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Nassar survivors say new law is just a start to what’s needed

Rachael Denhollander
Drew, Cooper & Anding
YouTube Video
Rachael Denhollander

A new law extends the statute of limitations for victims of sexual assaults to file lawsuits, and for suspects to face prosecution. It was signed Tuesday by Lieutenant Governor Brian Calley while Governor Rick Snyder is out of the country.

The legislation had an army of advocates behind it – the survivors of 20 years of sexual abuse by disgraced sports doctor Larry Nassar. But they also say the new law is not enough.

Rachael Denhollander is a former gymnast who says Michigan State University ignored her complaints about Nassar. Denhollander says she and other survivors are happy with the new law.

“But we do want to make it clear this is nothing more than the first step,” she says. “This is bringing Michigan closer to where we need to be, but we have much work left to be done.”

She says that includes expanding the list of people required to report complaints and suspicions of abuse to authorities to include coaches. She also says public institutions like MSU should not be able to claim immunity from lawsuits in cases like hers.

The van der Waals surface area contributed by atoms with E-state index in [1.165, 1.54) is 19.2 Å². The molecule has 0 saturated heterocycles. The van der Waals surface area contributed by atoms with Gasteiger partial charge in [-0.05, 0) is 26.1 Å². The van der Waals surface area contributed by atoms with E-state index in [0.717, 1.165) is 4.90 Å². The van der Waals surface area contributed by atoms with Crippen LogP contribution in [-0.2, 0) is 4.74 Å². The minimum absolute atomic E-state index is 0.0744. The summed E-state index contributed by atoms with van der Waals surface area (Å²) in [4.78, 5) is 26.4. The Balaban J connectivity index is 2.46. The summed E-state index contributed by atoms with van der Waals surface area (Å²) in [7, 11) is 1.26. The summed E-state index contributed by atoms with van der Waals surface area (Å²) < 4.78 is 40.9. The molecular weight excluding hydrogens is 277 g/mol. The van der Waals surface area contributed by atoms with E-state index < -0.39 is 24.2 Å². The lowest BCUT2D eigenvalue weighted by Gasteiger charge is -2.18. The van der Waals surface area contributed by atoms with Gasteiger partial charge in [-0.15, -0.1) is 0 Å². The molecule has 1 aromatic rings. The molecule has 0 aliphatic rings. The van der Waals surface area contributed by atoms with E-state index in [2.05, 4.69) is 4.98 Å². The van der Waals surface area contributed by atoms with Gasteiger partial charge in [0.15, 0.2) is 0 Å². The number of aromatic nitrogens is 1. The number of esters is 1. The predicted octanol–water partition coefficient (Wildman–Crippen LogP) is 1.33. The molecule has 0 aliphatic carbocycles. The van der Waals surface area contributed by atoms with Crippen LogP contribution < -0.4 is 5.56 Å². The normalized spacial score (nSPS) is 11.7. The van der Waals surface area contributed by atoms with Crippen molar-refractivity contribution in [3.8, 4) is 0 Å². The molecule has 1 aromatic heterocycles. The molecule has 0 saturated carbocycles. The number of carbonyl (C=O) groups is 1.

“Michigan still ranks as one of the most restrictive states for giving victims access to the justice system,” she says.

Calley says the advocacy of Nassar survivors was key to getting the bills adopted and credited the group for being able “to face down a political system that has a million ways to stop things from happening.”

“I’m excited and pleased about the changes in law, but I’m more excited about the change in culture that we see starting.”

Denhollander says the plan is to push for more changes when the Legislature returns from a 10-week summer recess. She says she hopes lawmakers seeking re-election will be asked by constituents whether they support the bills.

Rick Pluta is Senior Capitol Correspondent for the Michigan Public Radio Network. He has been covering Michigan’s Capitol, government, and politics since 1987.
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